I normally have ads and trackers blocked almost everywhere when I use the Internet. I have had a deep antipathy to ads since I was a teenager — even when they seem targeted to the context in which they occur, they seem off-topic and distracting to me. Evidently they distract me more than they do most other people I know. When I attend a concert or play, I normally remove the few relevant pages from the Playbill booklet and throw the rest out. When I occasionally subscribe to a magazine, if it's something I'll be reading carefully (such as Foreign Affairs) I go through the thing and tear out every page I can that consists wholly of ads on both sides. Back in the days when I watched television, before the arrival of Tivo and such things, I was vigilant about shutting off the sound as soon as an ad started. Actually, watching ads with the sound off is a good way to study their visual organization and tactics — something I found quite fascinating. Ah, I'm digressing. I was talking about site-analytics trackers.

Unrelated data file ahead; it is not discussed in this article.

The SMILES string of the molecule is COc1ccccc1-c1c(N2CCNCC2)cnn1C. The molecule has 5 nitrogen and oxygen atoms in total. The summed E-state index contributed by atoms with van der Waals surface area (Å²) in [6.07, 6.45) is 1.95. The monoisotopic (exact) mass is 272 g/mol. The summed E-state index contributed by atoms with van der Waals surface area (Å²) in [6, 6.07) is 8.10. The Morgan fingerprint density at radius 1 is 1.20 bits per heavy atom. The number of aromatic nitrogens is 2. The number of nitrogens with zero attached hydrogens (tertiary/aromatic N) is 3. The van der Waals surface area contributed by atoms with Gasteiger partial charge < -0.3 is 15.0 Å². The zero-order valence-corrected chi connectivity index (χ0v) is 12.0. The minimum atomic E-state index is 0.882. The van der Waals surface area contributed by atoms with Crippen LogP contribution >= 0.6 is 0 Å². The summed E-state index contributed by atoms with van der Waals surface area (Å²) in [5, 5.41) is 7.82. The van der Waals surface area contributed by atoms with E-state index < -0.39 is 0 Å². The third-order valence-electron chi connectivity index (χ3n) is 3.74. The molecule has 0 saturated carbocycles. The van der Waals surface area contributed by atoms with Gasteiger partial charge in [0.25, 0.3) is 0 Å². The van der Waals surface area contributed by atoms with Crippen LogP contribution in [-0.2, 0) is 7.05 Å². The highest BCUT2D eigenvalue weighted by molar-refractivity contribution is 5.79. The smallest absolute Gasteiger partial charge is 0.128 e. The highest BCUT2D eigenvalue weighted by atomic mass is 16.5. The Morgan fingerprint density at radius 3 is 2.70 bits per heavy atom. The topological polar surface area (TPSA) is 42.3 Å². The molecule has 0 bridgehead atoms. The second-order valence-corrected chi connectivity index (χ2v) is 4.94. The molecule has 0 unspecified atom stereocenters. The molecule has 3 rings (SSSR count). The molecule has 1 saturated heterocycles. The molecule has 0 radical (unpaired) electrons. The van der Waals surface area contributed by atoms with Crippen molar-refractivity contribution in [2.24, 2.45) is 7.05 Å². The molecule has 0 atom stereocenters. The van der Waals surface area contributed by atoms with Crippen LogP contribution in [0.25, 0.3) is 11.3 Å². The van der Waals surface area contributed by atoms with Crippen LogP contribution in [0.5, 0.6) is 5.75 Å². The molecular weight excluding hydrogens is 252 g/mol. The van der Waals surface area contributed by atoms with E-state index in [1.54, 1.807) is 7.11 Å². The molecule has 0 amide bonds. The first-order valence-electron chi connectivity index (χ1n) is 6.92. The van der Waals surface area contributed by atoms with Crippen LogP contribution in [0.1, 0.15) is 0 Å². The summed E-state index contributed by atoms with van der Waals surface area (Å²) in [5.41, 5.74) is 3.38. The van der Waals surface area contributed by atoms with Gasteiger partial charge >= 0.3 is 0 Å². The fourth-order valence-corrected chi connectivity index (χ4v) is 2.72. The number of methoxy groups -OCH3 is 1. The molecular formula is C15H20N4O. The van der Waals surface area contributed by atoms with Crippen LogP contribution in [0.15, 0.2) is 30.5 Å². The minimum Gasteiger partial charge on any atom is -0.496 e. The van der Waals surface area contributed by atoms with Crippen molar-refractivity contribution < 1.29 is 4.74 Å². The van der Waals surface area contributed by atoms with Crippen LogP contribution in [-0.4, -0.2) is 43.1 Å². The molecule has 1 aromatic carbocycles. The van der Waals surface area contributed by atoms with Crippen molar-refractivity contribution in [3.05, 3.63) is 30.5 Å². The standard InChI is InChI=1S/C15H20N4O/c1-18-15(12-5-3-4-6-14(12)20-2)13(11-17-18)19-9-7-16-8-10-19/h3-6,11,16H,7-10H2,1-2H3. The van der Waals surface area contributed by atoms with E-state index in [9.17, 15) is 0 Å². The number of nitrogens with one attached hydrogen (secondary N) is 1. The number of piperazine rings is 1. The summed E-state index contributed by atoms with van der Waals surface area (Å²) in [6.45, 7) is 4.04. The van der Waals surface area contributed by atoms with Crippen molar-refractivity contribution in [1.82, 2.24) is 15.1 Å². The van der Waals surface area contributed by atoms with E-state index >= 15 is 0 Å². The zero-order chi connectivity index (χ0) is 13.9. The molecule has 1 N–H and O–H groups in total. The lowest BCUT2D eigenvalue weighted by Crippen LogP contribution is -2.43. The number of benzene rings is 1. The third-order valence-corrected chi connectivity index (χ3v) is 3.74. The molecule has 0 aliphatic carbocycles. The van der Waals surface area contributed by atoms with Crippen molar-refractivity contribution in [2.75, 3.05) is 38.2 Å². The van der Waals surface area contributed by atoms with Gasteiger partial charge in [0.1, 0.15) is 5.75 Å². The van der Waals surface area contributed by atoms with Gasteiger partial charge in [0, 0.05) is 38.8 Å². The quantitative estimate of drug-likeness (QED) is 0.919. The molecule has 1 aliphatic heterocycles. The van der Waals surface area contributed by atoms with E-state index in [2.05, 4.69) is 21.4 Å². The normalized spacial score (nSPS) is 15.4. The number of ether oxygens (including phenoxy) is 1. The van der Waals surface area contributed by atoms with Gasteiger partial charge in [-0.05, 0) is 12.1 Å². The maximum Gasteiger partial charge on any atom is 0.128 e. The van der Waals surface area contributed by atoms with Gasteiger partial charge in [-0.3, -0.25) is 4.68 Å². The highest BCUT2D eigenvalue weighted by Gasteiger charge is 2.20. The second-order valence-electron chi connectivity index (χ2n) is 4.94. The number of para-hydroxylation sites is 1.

In order to have more control over my site I am hosting this blog statically on Bitbucket. And Bitbucket doesn't currently enable users to see statistics about static blogs. Although I don't like being tracked, myself, it seems that installing trackers from an analytics service is the only reasonable recourse I have.
So I have signed up with Google Analytics, in order to see how it works. To readers who feel as I do about trackers, I apologize for this intrusion. (I think you know how you can block most of the effect of the tracker script.)
Another factor in this decision has been that Google doesn't index my blog very well. I'm not sure why. Possible issues that may mark the site as unoriginal or unsafe in Google's search structure:
- Much of the content before 2014 duplicates an older WordPress blog that I have left in place in order not to destroy existing links to it. That may mark the site as unoriginal.
- I don't supply keywords or categories, which I find mildly inconvenient to choose manually, which may mark the site as inefficient to index.
- Every page has the whole list of past posts at the bottom — something I like very much, but that may register as repetitive.
- Bitbucket's SSL certificates currently don't cover subdomains, so the site may register as unsafe.
I'm hoping to find that Google now indexes the blog more effectively. Perhaps I'll report back on the results of this experiment before long.